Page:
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Oil Fired Boiler Steam exam revision question

  1. May 9, 2015 #1
    1431185267328-2116367297.jpg 1. The problem statement, all variables and given/known data
    See image attached, have completed the parts a and b using steam tables and interpolation and got the answers

    a) Wet steam h at 10.5 bar: h = 2378 kj/kg

    b) Superheated steam at 10.5 bar @ 285 Degrees Celsius: h = 3018.12 kj/kg

    Which I believe to be correct now, parts c,d and e I have not seen before on any revision papers and it would be greatly appreciated if someone could explain this to me?

    2. Relevant equations
    Q = Mc(Delta)T ?
    1 bar is 1x10^5 pa or n/m^2

    3. The attempt at a solution
    42000 kj/kg I know I can use the units for this to calculate the mass of oil but unsure of process?
     

    Attached Files:

  2. jcsd
  3. May 9, 2015 #2

    SteamKing

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    You didn't need to start a new thread.

    1431185104242-301758455-jpg.83245.jpg

    There, that's much better. It's hard to read these images when they're rotated 90 degrees.
     
  4. May 9, 2015 #3
    New to this haha will bear it in mind next time
     
  5. May 9, 2015 #4

    SteamKing

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    I agree with this value.

    I agree with this value.

    For part c) You've calculated the enthalpy of the steam coming out of the superheater at P = 10.5 bar and T = 285 °C. You are given the fact that the feed water supplied to the boiler has a temperature of 50 °C and a specific enthalpy h = 209.3 kJ/kg.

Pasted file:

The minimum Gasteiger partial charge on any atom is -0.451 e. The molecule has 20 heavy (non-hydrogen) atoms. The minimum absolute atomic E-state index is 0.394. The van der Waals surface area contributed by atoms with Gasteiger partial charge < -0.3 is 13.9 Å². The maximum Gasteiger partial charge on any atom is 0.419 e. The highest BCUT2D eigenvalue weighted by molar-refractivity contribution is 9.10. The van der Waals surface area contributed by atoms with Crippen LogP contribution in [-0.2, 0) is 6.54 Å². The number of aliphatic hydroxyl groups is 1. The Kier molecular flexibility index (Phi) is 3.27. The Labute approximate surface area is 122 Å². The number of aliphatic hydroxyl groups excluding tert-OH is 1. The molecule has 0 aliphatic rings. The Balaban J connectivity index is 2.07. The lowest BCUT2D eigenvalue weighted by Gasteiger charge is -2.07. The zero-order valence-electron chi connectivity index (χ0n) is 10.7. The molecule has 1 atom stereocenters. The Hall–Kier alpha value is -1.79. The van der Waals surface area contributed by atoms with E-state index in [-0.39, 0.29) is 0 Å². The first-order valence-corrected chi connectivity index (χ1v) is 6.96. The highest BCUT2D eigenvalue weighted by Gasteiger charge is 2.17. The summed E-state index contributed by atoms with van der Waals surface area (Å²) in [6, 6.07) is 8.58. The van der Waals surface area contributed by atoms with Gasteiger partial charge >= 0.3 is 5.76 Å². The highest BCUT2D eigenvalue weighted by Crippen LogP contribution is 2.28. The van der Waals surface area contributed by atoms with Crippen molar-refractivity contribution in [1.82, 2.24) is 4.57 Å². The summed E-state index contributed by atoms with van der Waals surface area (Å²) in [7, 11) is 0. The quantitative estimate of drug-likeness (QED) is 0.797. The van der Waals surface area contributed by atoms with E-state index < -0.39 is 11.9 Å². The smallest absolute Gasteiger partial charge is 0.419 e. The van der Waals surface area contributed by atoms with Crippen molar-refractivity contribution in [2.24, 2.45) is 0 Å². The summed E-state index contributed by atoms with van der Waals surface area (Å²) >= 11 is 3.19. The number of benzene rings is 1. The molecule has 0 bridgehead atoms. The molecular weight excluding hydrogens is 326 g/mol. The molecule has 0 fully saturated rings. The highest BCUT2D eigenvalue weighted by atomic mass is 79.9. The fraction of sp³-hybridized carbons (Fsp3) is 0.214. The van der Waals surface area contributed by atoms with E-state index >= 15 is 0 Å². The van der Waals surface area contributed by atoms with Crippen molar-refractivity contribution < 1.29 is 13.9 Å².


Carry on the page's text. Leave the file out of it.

How much heat would the boiler have to add to 1 kg of feedwater at the condition above to turn it into 1 kg of superheated steam at P = 10.5 bar and T = 285 °C?
    [Hint: this is why you had to complete part b) above. Since we are using steam tables, Q = mc ΔT is no longer valid.]

    Once you calculate how much heat is required to make 1 kg of superheated steam, how much heat is required to make 1.5 tonnes of superheated steam per hour?
    Note: 1 tonne = 1000 kg.

    Chew on answering part c) and see what you come up with. Please show your calculations in your reply.
     
  6. May 9, 2015 #5
    I have attempted something but not being the greatest at steam calculations I have been confused at a probably easy question.

    Up to now I have

    Steam h = 3018.12 kJ/kg

    Fw h = 230 kJ/kg

    For a 235 c temperature rise it it
    obvious that
    3018.12 - 230 = 2788.12 kJ/kg

    Then I thought 2788.12 kJ per 1KG
    So per 1500kg it must be
    2788.12 x 1500 = 4182180 kJ/kg

    Confused and bewildered then divided this figure by 60 just because. And got...
    69703 kJ/hr

    This is either a stroke of genius or just an emphasis of my lack of ability to work with steam...

    Thanks,
     
  7. May 9, 2015 #6

    SteamKing

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    It's not clear why you are using the enthalpy of the feedwater as h = 230 kJ/kg. The problem clearly stated that h(fw) = 209.3 kJ/kg

    See comment above about enthalpy of the feed water.